Finally, we see Simon going to a job at a jewelry store, where a woman with large breasts enters the store. “It’s like time stands still,” explains Simon, while fixated on the woman.
The producer they are pitching to is, understandably, baffled. To his credit, he is positive and tells them the pilot is “well-shot and put together … There’s a good hook … and it’s humanizing to men who love big breasts … but I’m going to have to pass.” At this point I am genuinely concerned about how Nathan is going to react to a third rejection. This finale could end with Nathan hitting rock-bottom, committing a crime or experiencing a nervous breakdown.
However, Nathan, as he always does, eventually finds the light at the end of the tunnel. Simon is positive about the pilot, and earnestly tells Nathan he thinks someone will like it, they just haven’t found the right person yet. “Hey, wanna come over and see my Elvis costume?” he asked Nathan. As Nathan slouches on the couch watching Simon shake his hips in the costume, he muses, “Simon showed perseverance, and he would be fine, as fine as he is dancing with his Elvis costume.” Words to live by.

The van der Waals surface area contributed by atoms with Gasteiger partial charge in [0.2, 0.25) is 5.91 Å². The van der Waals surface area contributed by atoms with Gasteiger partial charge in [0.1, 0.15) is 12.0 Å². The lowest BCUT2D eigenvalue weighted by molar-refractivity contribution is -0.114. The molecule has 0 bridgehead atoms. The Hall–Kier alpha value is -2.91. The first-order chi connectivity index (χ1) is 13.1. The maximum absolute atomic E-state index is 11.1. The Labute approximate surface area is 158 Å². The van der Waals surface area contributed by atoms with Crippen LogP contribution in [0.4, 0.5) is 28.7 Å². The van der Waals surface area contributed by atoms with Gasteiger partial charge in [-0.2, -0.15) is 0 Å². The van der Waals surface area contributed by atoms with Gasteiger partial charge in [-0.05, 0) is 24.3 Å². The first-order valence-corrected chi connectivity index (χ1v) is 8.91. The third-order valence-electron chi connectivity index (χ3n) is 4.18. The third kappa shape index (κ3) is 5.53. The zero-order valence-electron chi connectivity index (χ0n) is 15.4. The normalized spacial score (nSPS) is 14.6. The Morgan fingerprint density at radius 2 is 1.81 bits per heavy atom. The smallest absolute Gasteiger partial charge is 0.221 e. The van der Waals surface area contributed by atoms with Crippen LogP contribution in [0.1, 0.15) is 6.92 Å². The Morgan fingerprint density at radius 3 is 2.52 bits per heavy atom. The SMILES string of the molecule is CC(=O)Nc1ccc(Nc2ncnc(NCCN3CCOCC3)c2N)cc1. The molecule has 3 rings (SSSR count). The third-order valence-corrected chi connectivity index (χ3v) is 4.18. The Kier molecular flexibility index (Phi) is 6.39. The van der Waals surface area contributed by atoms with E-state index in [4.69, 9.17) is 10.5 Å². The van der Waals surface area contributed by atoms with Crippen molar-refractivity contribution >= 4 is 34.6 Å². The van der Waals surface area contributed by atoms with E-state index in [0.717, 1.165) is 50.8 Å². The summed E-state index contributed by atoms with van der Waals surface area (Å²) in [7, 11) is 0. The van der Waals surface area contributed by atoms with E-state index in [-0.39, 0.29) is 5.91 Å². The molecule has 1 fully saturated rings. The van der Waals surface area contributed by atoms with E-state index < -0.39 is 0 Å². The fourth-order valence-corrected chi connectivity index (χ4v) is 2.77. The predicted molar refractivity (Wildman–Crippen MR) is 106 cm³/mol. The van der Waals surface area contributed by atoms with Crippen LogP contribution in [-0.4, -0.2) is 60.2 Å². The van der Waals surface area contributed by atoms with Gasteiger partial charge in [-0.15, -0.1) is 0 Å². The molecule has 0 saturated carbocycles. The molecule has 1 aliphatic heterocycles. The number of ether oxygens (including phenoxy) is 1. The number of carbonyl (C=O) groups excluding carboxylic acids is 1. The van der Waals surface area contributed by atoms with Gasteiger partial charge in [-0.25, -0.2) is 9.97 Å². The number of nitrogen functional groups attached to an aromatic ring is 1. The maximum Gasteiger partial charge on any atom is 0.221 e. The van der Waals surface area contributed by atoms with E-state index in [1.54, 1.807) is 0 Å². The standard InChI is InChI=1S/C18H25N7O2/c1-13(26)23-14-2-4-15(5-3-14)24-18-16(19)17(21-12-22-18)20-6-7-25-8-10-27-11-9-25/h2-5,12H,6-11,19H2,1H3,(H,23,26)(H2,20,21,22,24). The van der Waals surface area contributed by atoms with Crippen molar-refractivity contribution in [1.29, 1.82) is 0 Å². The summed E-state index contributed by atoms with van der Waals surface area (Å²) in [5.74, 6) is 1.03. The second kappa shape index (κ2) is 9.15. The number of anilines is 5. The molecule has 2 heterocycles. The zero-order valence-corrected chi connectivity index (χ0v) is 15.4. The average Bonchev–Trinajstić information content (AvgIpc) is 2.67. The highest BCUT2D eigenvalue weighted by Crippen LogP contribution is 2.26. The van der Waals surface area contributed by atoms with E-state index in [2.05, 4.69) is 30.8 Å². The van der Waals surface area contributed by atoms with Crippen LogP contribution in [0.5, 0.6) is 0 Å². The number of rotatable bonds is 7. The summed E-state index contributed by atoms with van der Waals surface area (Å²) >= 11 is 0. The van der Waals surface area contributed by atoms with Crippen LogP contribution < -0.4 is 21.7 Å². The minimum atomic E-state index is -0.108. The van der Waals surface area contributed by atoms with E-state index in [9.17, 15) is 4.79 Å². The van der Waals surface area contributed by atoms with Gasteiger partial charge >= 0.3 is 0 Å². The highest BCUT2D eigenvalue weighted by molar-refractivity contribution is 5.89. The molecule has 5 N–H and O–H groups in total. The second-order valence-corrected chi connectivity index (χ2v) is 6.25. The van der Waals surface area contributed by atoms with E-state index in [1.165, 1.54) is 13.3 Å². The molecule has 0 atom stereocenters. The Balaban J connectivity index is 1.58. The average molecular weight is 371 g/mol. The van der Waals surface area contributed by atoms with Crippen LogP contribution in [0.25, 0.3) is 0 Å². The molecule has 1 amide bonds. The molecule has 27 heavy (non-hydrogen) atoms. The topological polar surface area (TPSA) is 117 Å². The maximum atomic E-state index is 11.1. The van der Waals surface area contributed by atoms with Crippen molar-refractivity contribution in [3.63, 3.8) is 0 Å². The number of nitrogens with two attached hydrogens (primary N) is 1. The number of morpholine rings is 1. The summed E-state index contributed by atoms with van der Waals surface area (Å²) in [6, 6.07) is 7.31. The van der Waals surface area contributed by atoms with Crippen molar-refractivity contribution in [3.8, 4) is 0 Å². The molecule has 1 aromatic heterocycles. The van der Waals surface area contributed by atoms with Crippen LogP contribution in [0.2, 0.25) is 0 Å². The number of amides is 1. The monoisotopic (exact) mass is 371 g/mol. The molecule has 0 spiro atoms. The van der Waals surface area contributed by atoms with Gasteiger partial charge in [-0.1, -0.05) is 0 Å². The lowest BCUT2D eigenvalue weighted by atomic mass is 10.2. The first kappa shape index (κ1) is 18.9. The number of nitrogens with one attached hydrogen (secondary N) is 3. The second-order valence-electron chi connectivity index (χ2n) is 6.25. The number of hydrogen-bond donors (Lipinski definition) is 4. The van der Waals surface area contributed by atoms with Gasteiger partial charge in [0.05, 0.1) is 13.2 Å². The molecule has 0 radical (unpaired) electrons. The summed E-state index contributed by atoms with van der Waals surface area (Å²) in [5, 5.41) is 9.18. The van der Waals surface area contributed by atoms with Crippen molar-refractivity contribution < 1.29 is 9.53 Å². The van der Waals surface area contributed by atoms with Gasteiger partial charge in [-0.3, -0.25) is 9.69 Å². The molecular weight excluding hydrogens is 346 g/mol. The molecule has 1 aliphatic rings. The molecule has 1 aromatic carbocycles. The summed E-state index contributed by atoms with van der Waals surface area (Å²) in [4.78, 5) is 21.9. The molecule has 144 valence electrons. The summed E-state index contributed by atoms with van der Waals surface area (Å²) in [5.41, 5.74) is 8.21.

In honor of the season finale, I’ve compiled a ranking of all of Nathan’s business proposals, from least favorite to favorite. Do you agree with this list?
18. The Dating Service: I already stated that this was Nathan’s weakest idea, as I wasn’t a fan of using violence to coerce women.
17. The Party Planner: Where Nathan developed an app that would send party invites to undesirable attendees’ spam folder.
16. The Movie Theater: As seen in this finale episode.
15. Taxi Cab: In which Nathan attempted to have a woman give birth in a taxi.